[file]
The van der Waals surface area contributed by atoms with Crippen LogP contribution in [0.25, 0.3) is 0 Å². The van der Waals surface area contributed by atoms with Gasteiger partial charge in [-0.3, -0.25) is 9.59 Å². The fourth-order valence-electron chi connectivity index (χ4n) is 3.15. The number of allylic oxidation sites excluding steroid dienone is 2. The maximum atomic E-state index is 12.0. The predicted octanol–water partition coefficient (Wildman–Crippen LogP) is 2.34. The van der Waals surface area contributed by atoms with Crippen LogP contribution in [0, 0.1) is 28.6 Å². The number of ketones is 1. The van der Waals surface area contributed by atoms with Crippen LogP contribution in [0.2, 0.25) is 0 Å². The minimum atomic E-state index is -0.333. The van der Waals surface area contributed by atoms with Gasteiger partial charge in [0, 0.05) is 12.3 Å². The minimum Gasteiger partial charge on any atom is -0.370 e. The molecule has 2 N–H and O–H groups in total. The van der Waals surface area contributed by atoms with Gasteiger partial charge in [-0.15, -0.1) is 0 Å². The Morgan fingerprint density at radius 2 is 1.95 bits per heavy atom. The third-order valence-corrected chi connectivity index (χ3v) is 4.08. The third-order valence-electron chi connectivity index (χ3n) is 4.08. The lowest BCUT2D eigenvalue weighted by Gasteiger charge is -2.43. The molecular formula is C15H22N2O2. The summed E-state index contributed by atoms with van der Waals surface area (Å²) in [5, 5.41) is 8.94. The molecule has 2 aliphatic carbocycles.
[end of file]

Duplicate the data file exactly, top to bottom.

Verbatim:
The van der Waals surface area contributed by atoms with Crippen LogP contribution in [0.25, 0.3) is 0 Å². The van der Waals surface area contributed by atoms with Gasteiger partial charge in [-0.3, -0.25) is 9.59 Å². The fourth-order valence-electron chi connectivity index (χ4n) is 3.15. The number of allylic oxidation sites excluding steroid dienone is 2. The maximum atomic E-state index is 12.0. The predicted octanol–water partition coefficient (Wildman–Crippen LogP) is 2.34. The van der Waals surface area contributed by atoms with Crippen LogP contribution in [0, 0.1) is 28.6 Å². The number of ketones is 1. The van der Waals surface area contributed by atoms with Crippen LogP contribution in [0.2, 0.25) is 0 Å². The minimum atomic E-state index is -0.333. The van der Waals surface area contributed by atoms with Gasteiger partial charge in [0, 0.05) is 12.3 Å². The minimum Gasteiger partial charge on any atom is -0.370 e. The molecule has 2 N–H and O–H groups in total. The van der Waals surface area contributed by atoms with Gasteiger partial charge in [-0.15, -0.1) is 0 Å². The Morgan fingerprint density at radius 2 is 1.95 bits per heavy atom. The third-order valence-corrected chi connectivity index (χ3v) is 4.08. The third-order valence-electron chi connectivity index (χ3n) is 4.08. The lowest BCUT2D eigenvalue weighted by Gasteiger charge is -2.43. The molecular formula is C15H22N2O2. The summed E-state index contributed by atoms with van der Waals surface area (Å²) in [5, 5.41) is 8.94. The molecule has 2 aliphatic carbocycles.